That’s what a Republican state lawmaker told me recently.
They were referring, of course, to the controversy over bigoted, anti-LGBT language in the NDGOP’s state platform.
The language has been there, in one form or another, since 2016. The party’s executive committee has disavowed the language after it made headlines this month. However, a faction of the party is still standing behind it, and Republican officials generally have gone silent as to how the language came to be in the first place.
They’ve been stiff-arming inquiries from the news media, and even elected Republicans can’t seem to get their questions answered.
“I saw the news last night and they would absolutely not talk to KFYR-TV,” this lawmaker told me. “[They have] absolutely gone silent, people there know what has happened and they’re not talking.”
Another Republican lawmaker echoed this frustration to me this week. “I would love to see that happen,” they told me when I asked why rank-and-file party members, from local activists up to elected officials, aren’t doing more to speak out against this sort of ignorance in their political organization.
But the first lawmaker I spoke said the challenge in doing so is political.
“First most don’t want to get involved because quite frankly out west it doesn’t get much traction with the general public,” they said. “It’s a much bigger deal out in the valley. Second, people are definitely circling the wagons around the party because they don’t want to hurt candidates in the fall.”
That explanation for silence makes sense, at least superficially, but let’s think about this for a moment.
Republicans have dominated North Dakota politics for decades. Since statehood, really, with just a few interludes of Democratic leadership. How much are they risking by taking a strong stand against those who hold increasingly marginal views on LGBT issues?
Sure, some Republican voters might get offended, but what are they going to do? Express their disdain for Republicans being tolerant of the LGBT community by … voting for Democrats?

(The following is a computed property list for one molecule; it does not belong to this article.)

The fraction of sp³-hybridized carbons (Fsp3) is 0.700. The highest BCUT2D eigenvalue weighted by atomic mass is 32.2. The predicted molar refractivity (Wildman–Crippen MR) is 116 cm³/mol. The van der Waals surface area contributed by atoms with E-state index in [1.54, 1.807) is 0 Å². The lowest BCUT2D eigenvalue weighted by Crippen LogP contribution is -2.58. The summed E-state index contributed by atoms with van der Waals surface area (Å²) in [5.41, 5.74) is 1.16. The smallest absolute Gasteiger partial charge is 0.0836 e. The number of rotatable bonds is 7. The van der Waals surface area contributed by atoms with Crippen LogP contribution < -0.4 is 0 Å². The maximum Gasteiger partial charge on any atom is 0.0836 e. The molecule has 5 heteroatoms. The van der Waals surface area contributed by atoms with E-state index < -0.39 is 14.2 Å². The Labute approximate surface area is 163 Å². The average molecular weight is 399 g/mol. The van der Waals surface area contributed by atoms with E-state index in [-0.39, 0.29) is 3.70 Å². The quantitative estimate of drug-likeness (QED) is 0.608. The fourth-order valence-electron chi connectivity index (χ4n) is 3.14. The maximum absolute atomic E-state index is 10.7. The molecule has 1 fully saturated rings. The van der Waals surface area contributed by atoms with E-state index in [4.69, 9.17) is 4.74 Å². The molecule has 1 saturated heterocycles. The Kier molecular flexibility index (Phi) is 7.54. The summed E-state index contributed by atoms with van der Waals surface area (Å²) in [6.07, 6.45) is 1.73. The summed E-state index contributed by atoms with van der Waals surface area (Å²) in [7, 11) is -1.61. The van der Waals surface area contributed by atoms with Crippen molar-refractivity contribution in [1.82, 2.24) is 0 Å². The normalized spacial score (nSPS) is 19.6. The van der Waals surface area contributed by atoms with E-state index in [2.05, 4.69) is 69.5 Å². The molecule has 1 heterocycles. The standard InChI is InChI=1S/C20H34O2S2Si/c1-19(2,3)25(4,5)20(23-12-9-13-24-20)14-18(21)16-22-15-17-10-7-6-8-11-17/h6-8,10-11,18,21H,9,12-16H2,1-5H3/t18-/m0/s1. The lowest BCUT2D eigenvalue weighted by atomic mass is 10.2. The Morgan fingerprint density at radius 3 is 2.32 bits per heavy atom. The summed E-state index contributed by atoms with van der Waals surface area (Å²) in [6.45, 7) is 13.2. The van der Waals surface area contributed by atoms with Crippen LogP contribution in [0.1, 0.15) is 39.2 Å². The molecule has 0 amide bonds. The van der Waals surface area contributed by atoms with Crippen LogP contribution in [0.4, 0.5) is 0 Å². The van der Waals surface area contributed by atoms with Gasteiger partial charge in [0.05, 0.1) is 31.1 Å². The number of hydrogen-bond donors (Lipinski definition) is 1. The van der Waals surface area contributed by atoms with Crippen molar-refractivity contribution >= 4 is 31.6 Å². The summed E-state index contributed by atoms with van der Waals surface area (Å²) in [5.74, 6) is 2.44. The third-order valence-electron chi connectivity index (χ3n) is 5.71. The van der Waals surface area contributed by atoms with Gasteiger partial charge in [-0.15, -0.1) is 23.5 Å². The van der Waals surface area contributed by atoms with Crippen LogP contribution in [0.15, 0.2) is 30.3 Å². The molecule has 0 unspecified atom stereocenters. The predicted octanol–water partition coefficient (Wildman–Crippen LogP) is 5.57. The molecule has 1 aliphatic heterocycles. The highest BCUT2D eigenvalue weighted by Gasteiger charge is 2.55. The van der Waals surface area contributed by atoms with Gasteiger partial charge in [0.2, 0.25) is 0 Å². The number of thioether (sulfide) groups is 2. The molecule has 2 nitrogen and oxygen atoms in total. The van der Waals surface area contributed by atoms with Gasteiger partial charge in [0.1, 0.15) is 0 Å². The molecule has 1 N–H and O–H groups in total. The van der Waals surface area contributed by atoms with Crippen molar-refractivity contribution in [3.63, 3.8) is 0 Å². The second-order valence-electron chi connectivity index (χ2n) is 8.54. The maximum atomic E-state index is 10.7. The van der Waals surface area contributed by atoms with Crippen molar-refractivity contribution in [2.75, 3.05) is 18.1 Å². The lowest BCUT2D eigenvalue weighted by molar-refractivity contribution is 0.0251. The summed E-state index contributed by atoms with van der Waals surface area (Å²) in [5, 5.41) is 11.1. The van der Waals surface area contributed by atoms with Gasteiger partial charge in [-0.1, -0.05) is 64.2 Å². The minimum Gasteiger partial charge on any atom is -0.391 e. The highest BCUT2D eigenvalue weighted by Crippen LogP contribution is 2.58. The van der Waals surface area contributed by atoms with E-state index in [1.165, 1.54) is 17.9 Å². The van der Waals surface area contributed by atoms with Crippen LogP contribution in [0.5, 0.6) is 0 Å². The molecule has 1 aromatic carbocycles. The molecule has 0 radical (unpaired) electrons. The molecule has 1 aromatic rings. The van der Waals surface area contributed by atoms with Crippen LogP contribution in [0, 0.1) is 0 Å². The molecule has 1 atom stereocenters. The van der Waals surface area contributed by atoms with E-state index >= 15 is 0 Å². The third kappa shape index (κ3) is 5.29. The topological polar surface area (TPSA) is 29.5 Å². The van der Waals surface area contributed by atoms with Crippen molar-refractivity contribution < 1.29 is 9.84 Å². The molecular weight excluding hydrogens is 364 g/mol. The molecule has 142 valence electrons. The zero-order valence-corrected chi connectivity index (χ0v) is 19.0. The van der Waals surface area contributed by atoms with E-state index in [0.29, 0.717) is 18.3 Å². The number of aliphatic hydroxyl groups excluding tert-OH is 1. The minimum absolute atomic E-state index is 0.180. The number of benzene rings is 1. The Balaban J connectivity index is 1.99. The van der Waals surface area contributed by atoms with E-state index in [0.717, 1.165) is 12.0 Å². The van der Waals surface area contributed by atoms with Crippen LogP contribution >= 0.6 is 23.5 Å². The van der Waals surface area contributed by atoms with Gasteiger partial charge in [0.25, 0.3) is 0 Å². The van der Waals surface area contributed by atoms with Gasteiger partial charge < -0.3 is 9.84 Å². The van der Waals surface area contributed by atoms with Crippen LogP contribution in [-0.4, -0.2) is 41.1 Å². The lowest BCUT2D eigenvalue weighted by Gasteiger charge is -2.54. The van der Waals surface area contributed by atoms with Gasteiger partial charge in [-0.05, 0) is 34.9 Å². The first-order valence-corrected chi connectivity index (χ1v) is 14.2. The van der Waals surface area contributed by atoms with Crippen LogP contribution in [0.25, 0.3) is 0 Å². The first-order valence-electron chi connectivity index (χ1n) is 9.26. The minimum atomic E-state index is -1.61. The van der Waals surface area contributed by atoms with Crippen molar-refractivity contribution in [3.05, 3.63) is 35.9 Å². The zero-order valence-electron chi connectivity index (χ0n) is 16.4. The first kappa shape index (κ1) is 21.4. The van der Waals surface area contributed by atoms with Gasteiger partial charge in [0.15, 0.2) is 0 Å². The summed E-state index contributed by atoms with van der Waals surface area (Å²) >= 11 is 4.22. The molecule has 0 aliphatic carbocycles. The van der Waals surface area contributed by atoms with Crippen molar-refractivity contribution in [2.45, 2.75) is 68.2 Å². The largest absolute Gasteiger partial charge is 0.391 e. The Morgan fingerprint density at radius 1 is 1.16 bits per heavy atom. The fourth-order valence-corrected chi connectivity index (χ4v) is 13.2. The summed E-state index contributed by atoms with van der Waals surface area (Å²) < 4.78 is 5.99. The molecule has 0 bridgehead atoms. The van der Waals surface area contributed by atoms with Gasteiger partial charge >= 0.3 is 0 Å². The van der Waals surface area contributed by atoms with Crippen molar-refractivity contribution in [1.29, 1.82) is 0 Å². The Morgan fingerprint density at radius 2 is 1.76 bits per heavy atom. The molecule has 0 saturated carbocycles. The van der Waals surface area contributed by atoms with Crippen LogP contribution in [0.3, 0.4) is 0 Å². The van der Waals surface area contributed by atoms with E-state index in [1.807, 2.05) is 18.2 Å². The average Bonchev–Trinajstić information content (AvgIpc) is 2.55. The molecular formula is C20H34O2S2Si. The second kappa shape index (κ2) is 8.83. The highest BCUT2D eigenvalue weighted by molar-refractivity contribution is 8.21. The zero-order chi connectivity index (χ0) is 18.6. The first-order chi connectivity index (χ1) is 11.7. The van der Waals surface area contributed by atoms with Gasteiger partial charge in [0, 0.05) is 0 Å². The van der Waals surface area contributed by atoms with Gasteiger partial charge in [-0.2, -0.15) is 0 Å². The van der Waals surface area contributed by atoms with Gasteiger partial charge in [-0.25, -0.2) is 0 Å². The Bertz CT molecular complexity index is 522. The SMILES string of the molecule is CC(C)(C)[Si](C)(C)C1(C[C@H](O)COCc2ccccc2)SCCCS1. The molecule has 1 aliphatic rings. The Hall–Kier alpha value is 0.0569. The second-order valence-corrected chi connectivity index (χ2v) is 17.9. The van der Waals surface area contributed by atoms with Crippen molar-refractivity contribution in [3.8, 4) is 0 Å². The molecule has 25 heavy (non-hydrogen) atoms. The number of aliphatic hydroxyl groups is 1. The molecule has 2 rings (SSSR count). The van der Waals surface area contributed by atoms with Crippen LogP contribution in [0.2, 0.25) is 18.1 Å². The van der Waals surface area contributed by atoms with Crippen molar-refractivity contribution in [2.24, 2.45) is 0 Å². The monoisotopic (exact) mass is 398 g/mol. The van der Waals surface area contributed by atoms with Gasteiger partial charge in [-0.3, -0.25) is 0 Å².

There are a lot of Republicans — people who hold elected office, people who donate a lot of money and time to the party, people who vote for the Republican ticket year after year — who are incensed about this resolution, specifically, and their party’s obstinance in the face of evolving public sentiment on social issues generally.
They express these sentiments privately. They send words of support to me when I speak out on these issues as a conservative commentator. But they’re unwilling to take action themselves because they’re worried about upsetting the apple cart.
But can they claim the moral high ground if they tolerate bigotry in the party they support?
Again, this anti-LGBT language has been in the party’s resolutions since 2016. They knew it was there and they didn’t do anything about it.
Does that make them any better than the people who wrote and passed the resolutions?
When news of the resolutions first broke, many prominent Republicans — people like Gov. Doug Burgum, Congressman Kelly Armstrong, Insurance Commissioner Jon Godfread — spoke out forcefully against them.
That’s a good start, but since then, the NDGOP has hunkered down, waiting for the storm to end. That speaks to a willingness to let the status quo persist.
It’s time for Republicans to evolve, and the only people who spur that process are Republicans.
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Rob Port, founder of SayAnythingBlog.com, is a Forum Communications commentator. Reach him on Twitter at @robport or via email at email@example.com.